Spice it up!

Madagascar This tree might look unexceptional, but deep inside Cinnamomum verum nestles the sweet, musky fragrance of cinnamon. Madagascar’s cinnamon trees were brought by boat from what was then Ceylon in the 15th century. The cinnamon harvested in the island’s eastern regions is one of the most prized in the world. The inner bark, which is removed and rolled finely, can conserve its aromas for several years. Locally, it is known for its antiseptic properties and used in infusions, or else grated over compotes and cakes. The leaves are used to produce essential oils with a variety of medicinal uses.

Mauritius Growing vanilla requires special care; the flowers have to be pollinated by hand, a painstaking job. That’s why few on the island actually grow it. The Château de Labourdonnais has devoted 5 hectares to the production of vanilla, which is used in flavoring the sea bream tartare at La Maison d’Été restaurant. Just the right balance has to be found between its sweetness, the finesse of the fish and the interplay of coriander and chives. Add a few pink peppercorns and some old-fashioned mustard and you end up with a dish with colorful accents that is easy to make.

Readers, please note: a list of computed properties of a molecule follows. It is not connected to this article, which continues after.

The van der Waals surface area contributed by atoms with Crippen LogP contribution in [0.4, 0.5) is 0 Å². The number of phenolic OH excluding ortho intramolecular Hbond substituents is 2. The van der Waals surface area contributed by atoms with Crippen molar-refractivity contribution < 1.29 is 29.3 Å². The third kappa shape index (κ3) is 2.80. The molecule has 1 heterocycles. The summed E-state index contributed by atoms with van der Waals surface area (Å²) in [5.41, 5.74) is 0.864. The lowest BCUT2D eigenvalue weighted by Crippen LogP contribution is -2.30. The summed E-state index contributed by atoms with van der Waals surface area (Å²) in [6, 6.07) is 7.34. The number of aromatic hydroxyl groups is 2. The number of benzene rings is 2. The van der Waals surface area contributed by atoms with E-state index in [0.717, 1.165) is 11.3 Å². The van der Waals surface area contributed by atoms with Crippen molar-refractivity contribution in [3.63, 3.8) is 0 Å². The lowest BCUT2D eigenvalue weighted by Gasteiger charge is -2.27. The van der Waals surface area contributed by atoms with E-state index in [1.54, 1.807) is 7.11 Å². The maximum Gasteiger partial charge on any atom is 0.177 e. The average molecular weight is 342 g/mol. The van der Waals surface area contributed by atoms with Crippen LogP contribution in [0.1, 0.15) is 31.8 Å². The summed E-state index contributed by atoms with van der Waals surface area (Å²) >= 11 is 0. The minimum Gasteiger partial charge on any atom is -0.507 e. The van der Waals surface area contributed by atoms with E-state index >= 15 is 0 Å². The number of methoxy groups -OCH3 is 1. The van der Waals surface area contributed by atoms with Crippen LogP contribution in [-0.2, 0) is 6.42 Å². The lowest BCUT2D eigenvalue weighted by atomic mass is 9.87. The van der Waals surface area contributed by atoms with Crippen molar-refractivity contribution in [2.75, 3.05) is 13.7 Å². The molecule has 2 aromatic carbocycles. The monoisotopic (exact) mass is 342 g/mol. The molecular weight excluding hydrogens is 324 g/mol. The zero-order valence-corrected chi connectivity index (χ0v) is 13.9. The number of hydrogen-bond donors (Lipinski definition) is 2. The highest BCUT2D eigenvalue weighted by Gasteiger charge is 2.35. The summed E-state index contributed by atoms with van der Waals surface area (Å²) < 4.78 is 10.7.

La Maison d’Été

Poste Lafayette. Tél. +230 410 5039.


Ethiopia Berbere is the sine qua non of Ethiopian cuisine. This spice mixture blends chili peppers, garlic, ginger, cardamom, cinnamon, black cumin and passion berries (from the plant Ruta chalepensis), in varying proportions. It is added to some of the most popular dishes, spicing up doro wot, chicken stew served with hard-boiled eggs; adding heat to shiro, a chickpea puree; and jazzing up an entire palette of concoctions arranged in small piles on the injera, the other local culinary staple. Every guest has their own round flatbread made from teff flour, as it serves as a plate, cutlery and bread all at the same time.



The world as it is